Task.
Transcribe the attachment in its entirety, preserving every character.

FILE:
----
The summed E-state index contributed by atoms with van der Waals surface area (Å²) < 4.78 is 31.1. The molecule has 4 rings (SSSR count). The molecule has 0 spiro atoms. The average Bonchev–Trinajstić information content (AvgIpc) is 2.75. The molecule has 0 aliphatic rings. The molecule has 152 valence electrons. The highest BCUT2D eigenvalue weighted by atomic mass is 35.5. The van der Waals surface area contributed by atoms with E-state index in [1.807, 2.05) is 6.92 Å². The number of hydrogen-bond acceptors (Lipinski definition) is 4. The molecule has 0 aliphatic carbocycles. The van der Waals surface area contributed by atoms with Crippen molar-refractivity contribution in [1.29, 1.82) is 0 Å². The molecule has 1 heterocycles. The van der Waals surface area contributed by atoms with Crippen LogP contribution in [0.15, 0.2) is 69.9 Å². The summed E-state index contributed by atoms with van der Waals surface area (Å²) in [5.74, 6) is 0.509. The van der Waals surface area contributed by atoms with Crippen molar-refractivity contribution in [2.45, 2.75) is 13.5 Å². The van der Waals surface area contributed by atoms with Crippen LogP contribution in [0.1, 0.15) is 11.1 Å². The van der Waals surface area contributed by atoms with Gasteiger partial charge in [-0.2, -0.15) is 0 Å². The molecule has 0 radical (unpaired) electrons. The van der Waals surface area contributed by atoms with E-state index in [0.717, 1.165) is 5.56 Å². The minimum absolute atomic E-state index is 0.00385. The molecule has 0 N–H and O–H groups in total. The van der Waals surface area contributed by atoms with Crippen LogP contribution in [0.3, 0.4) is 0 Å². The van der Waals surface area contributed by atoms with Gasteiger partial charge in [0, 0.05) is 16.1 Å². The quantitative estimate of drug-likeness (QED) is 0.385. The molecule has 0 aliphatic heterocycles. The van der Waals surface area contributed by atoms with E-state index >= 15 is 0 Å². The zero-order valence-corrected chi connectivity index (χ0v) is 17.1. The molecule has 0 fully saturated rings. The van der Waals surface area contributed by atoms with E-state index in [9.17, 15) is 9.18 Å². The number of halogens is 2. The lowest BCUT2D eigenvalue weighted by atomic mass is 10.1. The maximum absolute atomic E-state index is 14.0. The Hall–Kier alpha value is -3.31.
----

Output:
The summed E-state index contributed by atoms with van der Waals surface area (Å²) < 4.78 is 31.1. The molecule has 4 rings (SSSR count). The molecule has 0 spiro atoms. The average Bonchev–Trinajstić information content (AvgIpc) is 2.75. The molecule has 0 aliphatic rings. The molecule has 152 valence electrons. The highest BCUT2D eigenvalue weighted by atomic mass is 35.5. The van der Waals surface area contributed by atoms with E-state index in [1.807, 2.05) is 6.92 Å². The number of hydrogen-bond acceptors (Lipinski definition) is 4. The molecule has 0 aliphatic carbocycles. The van der Waals surface area contributed by atoms with Crippen molar-refractivity contribution in [1.29, 1.82) is 0 Å². The molecule has 1 heterocycles. The van der Waals surface area contributed by atoms with Crippen LogP contribution in [0.15, 0.2) is 69.9 Å². The summed E-state index contributed by atoms with van der Waals surface area (Å²) in [5.74, 6) is 0.509. The van der Waals surface area contributed by atoms with Crippen molar-refractivity contribution in [2.45, 2.75) is 13.5 Å². The van der Waals surface area contributed by atoms with Crippen LogP contribution in [0.1, 0.15) is 11.1 Å². The van der Waals surface area contributed by atoms with Gasteiger partial charge in [-0.2, -0.15) is 0 Å². The molecule has 0 radical (unpaired) electrons. The van der Waals surface area contributed by atoms with E-state index in [0.717, 1.165) is 5.56 Å². The minimum absolute atomic E-state index is 0.00385. The molecule has 0 N–H and O–H groups in total. The van der Waals surface area contributed by atoms with Crippen LogP contribution in [0.3, 0.4) is 0 Å². The van der Waals surface area contributed by atoms with Gasteiger partial charge in [0, 0.05) is 16.1 Å². The quantitative estimate of drug-likeness (QED) is 0.385. The molecule has 0 aliphatic heterocycles. The van der Waals surface area contributed by atoms with E-state index >= 15 is 0 Å². The zero-order valence-corrected chi connectivity index (χ0v) is 17.1. The molecule has 0 fully saturated rings. The van der Waals surface area contributed by atoms with E-state index in [9.17, 15) is 9.18 Å². The number of halogens is 2. The lowest BCUT2D eigenvalue weighted by atomic mass is 10.1. The maximum absolute atomic E-state index is 14.0. The Hall–Kier alpha value is -3.31.